Yes, I struggle with those “perfectionist tendencies” as well. Sometimes they really interfere with being a good teacher, since I don’t think there will “ever be” a “perfect lesson” – but that doesn’t mean I don’t try. It is also something I have been working through in “jumping in” to the mathblogtwitterverse – letting people see the imperfections!

      Sent from my iPad

      • The word perfect is so misleading… “perfect” in what situation? for whom? on what day? in what classroom? So many subjective factors that play into what makes lessons “perfect,” that I don’t know if that truly exists… That said, I am like you in that I also reflect and revise my materials to no end!

        I was wondering for a while what “EMU” stood for… I guess I should have looked more carefully at the subheading of your blog! This post really strikes a chord with me because I am so very interested in enduring understanding as a concept. Especially when it relates to looking at memorizing vs truly understanding and the tangled web those two weave…

      • Thanks. Love your last sentence – always such a challenge!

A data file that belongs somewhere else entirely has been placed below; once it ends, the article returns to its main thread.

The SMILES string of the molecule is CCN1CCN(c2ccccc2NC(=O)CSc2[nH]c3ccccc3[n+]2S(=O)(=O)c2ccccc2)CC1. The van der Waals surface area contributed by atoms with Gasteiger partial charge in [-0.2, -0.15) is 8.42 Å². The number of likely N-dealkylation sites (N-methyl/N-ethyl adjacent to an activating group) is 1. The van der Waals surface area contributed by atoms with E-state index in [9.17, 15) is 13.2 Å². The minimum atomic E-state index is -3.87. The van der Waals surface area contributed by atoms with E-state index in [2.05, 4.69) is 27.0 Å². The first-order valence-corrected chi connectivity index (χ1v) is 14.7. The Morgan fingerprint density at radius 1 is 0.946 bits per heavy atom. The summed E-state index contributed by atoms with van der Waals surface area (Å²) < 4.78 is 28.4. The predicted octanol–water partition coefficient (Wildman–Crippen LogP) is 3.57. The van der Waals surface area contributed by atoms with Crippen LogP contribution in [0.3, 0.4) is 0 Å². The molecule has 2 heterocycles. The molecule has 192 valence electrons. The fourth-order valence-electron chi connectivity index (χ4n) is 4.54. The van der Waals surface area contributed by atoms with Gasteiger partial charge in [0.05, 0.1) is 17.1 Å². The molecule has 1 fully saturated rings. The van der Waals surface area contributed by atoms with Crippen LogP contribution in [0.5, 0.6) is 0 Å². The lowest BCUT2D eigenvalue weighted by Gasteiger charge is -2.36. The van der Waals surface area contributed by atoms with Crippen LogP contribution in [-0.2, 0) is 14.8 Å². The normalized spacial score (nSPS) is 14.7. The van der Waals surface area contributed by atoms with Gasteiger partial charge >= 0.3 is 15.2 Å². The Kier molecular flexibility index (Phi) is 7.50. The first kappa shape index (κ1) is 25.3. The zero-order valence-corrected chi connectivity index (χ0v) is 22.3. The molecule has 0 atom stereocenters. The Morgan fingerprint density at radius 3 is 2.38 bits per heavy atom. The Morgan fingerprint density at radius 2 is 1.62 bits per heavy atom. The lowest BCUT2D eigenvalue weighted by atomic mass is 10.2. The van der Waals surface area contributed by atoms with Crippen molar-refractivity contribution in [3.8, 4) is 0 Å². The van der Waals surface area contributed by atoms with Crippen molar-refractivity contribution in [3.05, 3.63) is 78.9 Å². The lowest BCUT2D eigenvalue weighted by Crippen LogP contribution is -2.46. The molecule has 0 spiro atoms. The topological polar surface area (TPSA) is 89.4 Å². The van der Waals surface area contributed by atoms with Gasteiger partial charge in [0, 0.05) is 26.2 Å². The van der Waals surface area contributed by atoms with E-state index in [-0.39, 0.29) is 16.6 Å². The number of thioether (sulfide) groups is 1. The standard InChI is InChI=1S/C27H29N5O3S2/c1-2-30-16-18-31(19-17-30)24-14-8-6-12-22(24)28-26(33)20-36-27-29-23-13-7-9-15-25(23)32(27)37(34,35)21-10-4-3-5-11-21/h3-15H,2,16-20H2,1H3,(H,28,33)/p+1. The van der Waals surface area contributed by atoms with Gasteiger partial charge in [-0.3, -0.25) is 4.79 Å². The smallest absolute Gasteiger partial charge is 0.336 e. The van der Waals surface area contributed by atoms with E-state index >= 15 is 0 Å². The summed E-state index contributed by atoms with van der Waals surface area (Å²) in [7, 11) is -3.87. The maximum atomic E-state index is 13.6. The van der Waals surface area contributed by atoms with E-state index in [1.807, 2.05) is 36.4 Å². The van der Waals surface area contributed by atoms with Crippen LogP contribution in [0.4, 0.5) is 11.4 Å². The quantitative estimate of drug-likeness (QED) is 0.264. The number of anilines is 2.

Sent from my iPad

    • I am glad to know that my mind isn’t the only one that turns negative in a vacuum. Also, have you ever heard of NVC? Non-Violent Communication? It’s a really cool sort of technique, and I don’t know all that much about it, but it has to do with identifying needs rather than placing blame and stuff like that. We used to use it at a Shambhala Bueiidsm-insphrdd therapeutic community I worked at. If you are interested in communication that is effective in the work place or in relationships of any kind, I recommend looking into it real quick.

  2. I wonder if instead of it being a “perfectionist problem” it’s noticed as a tendency to reflect and revise. Sounds like a great problem solver trait!

  3. Pingback: msSunFun: Start, Stop, Continue « findingEMU

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  5. I have to admit, I was thinking of the bird when I read your blog title too 🙂 Thanks for explaining it for us!

    • Pour moi, Starwars est mort depuis longtemps, très longtemps. Seuls les 3 premiers épisodes (si, si, j’insiste) valent le coup, le reste n’est que commercial, sans saveur et avec effets spéciaux à gogo pour compenser le manque de talent des réalisateurs. Donc, oui, rien d&o;ouqsétrnnant que LUCAS vende, c’est la meilleure chose qu’il avait à faire, la magie a de toute façon disparue.

  6. Pingback: Reflections: Lurking to Learning « findingEMU